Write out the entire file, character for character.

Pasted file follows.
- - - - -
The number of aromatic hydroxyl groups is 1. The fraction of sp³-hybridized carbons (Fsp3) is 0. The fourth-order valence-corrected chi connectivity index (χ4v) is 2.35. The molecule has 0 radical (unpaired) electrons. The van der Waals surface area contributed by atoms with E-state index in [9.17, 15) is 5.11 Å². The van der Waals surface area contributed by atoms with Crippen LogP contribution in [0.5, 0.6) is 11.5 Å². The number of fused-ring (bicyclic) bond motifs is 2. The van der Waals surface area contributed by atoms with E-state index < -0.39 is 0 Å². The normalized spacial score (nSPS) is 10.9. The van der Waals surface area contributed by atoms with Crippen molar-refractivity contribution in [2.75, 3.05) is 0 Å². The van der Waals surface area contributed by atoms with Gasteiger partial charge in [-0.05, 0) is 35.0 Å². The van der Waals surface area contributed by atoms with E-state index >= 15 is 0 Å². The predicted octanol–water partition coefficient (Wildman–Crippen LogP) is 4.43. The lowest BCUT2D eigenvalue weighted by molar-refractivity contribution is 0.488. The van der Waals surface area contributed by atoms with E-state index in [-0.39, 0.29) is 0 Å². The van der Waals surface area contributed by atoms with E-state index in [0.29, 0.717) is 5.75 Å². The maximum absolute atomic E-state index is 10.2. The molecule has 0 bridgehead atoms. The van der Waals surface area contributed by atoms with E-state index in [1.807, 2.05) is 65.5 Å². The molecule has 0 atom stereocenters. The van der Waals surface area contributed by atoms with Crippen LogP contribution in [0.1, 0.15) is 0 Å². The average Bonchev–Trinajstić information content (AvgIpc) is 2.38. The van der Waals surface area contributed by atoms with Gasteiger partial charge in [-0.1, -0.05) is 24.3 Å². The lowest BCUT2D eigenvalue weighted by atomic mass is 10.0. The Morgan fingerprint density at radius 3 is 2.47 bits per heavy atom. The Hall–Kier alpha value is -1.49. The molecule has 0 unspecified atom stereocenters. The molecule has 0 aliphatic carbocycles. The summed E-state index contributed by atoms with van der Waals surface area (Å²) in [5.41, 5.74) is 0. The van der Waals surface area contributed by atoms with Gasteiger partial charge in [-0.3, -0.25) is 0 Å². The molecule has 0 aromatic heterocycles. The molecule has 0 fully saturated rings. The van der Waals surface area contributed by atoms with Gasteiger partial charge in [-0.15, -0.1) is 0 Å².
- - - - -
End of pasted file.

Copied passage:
The number of aromatic hydroxyl groups is 1. The fraction of sp³-hybridized carbons (Fsp3) is 0. The fourth-order valence-corrected chi connectivity index (χ4v) is 2.35. The molecule has 0 radical (unpaired) electrons. The van der Waals surface area contributed by atoms with E-state index in [9.17, 15) is 5.11 Å². The van der Waals surface area contributed by atoms with Crippen LogP contribution in [0.5, 0.6) is 11.5 Å². The number of fused-ring (bicyclic) bond motifs is 2. The van der Waals surface area contributed by atoms with E-state index < -0.39 is 0 Å². The normalized spacial score (nSPS) is 10.9. The van der Waals surface area contributed by atoms with Crippen molar-refractivity contribution in [2.75, 3.05) is 0 Å². The van der Waals surface area contributed by atoms with Gasteiger partial charge in [-0.05, 0) is 35.0 Å². The van der Waals surface area contributed by atoms with E-state index >= 15 is 0 Å². The predicted octanol–water partition coefficient (Wildman–Crippen LogP) is 4.43. The lowest BCUT2D eigenvalue weighted by molar-refractivity contribution is 0.488. The van der Waals surface area contributed by atoms with E-state index in [-0.39, 0.29) is 0 Å². The van der Waals surface area contributed by atoms with E-state index in [0.29, 0.717) is 5.75 Å². The maximum absolute atomic E-state index is 10.2. The molecule has 0 bridgehead atoms. The van der Waals surface area contributed by atoms with E-state index in [1.807, 2.05) is 65.5 Å². The molecule has 0 atom stereocenters. The van der Waals surface area contributed by atoms with Crippen LogP contribution in [0.1, 0.15) is 0 Å². The average Bonchev–Trinajstić information content (AvgIpc) is 2.38. The van der Waals surface area contributed by atoms with Gasteiger partial charge in [-0.1, -0.05) is 24.3 Å². The lowest BCUT2D eigenvalue weighted by atomic mass is 10.0. The Morgan fingerprint density at radius 3 is 2.47 bits per heavy atom. The Hall–Kier alpha value is -1.49. The molecule has 0 unspecified atom stereocenters. The molecule has 0 aliphatic carbocycles. The summed E-state index contributed by atoms with van der Waals surface area (Å²) in [5.41, 5.74) is 0. The van der Waals surface area contributed by atoms with Gasteiger partial charge in [-0.3, -0.25) is 0 Å². The molecule has 0 aromatic heterocycles. The molecule has 0 fully saturated rings. The van der Waals surface area contributed by atoms with Gasteiger partial charge in [-0.15, -0.1) is 0 Å².